Is the Mizrahi decade in Israeli politics over?

For the first time in a decade, the current Israeli government contains no Mizrahi Jews. That’s because ethnicity is no longer an issue, argues this Haaretz piece. (With thanks: Lily)

The recent headline in the daily Maariv, which attributed to Prime Minister Ehud Olmert the offensive remark that Transportation Minister Shaul Mofaz is “a new version of David Levy,” drew three reactions: It reminded readers that such a person once existed – David Levy; it gave off an unpleasant odor of racism, or maybe just plain arrogance, on the part of the “confidants”; and it shed light on an interesting phenomenon: The emptying from the top political ranks in Israel of leading politicians from the Mizrahi communities (Jews of Middle Eastern or North African descent).

Maybe it’s a passing phenomenon, maybe a coincidence, maybe something deeper, but it’s hard to ignore the following fact: the last decade, 1996-2006, was characterized by a leap forward of members of the Mizrahi communities. They occupied the most senior positions in the successive governments, they were considered the stuff of which prime ministers are made, they competed for the premiership, they were elected to the presidency, took control of ruling parties. That was unquestionably the “Mizrahi decade” in politics.

From 1996 to 1999, two senior Mizrahi ministers served in the government of Benjamin Netanyahu: defense minister Yitzhak Mordechai and foreign minister David Levy. In the government of Ehud Barak, between 1999 and 2001, Levy was foreign minister before being replaced, a year later, by Shlomo Ben-Ami.

Ariel Sharon, who succeeded Barak, appointed two senior Mizrahi ministers to his first government, 2001-2003: Silvan Shalom as finance minister and Benjamin Ben-Eliezer, then the chairman of the Labor Party, as defense minister.

The second Sharon government, 2003-2006, also had two ranking Mizrahi ministers: Shalom in the Foreign Ministry, Mofaz in the Defense Ministry.

Only one Mizrahi minister served in the first year of the Olmert government- Amir Peretz, chairman of Labor, as defense minister – whereas in the new Olmert government, the three top posts are held by Ashkenazim (Jews of Eastern European descent): Tzipi Livni (foreign affairs), Roni Bar-On (treasury) and Barak (defense).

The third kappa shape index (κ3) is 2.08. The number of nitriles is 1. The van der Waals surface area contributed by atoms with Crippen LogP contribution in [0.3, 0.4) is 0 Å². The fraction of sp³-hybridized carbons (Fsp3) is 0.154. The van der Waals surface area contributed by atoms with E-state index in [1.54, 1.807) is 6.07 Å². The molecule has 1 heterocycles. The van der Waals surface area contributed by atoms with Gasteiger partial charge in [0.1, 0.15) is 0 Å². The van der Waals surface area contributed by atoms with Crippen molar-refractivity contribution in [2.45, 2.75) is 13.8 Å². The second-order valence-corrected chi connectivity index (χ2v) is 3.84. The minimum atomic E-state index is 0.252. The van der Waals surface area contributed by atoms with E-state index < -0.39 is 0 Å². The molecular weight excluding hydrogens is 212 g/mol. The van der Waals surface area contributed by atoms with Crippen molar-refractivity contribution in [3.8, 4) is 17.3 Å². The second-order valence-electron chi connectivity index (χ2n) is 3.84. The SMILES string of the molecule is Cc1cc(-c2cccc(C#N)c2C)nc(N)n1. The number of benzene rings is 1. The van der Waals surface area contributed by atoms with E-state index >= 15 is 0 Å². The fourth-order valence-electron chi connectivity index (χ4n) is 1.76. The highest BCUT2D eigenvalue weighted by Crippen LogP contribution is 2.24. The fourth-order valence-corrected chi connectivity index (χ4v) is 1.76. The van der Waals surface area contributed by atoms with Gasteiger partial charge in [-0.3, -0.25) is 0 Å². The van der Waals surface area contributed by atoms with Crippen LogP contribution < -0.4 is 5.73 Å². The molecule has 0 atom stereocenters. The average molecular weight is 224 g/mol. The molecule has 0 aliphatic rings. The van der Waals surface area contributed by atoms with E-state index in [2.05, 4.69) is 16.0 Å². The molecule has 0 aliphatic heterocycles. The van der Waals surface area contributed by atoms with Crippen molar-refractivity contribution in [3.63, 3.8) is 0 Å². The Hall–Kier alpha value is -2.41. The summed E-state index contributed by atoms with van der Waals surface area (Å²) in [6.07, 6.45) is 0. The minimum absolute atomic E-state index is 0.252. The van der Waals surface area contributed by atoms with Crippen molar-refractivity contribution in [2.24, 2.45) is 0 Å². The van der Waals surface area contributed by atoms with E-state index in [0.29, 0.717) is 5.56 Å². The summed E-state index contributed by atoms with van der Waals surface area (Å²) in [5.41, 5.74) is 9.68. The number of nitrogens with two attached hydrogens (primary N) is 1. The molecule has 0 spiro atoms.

In the past few years, the Mizrahim have disappeared one after the other. Some left due to unpleasant reasons, moving to the locales covered by the crime and legal affairs correspondents. Only a small minority remained, but they lost their high rank and have had to make do with secondary posts, with the crumbs of power.

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  • Shaul Mofaz is one of the more competent ministers in Olmert’s government, generally acknowledged by Israelis outside of “leftist” circles to be the worst ever, both for its policies and its incompetence, not to mention its crookedness. Me’ir Shitreet, of Morocaan origin, was also in Olmert’s cabinet until he was dismissed for opposing olmert on one issue or another, whatever it was. Eli Yishai, of Shas, is also a Mizrahi minister in the cabinet. He too is fairly competent.

    The problem with Yishai and Mofaz and the rest of the ministers [such as Avigdor Lieberman of Israel Beytenu] is that they stay in the cabinet and keep olmert going, despite everything that they and every informed person in Israel knows is wrong with olmert and his govt, his policies, his “integrity,” etc.

    I don’t believe we can explain the crookedness and incompetence of the olmert cabal [don’t even mention the swinish Haim Ramon] on the grounds of origins, whether Sefardi or Ashkenazi or Mizrahi. But I believe that most Israelis would like to see the removal of this cabal of crooks, misfits, and incompetents as soon as possible.


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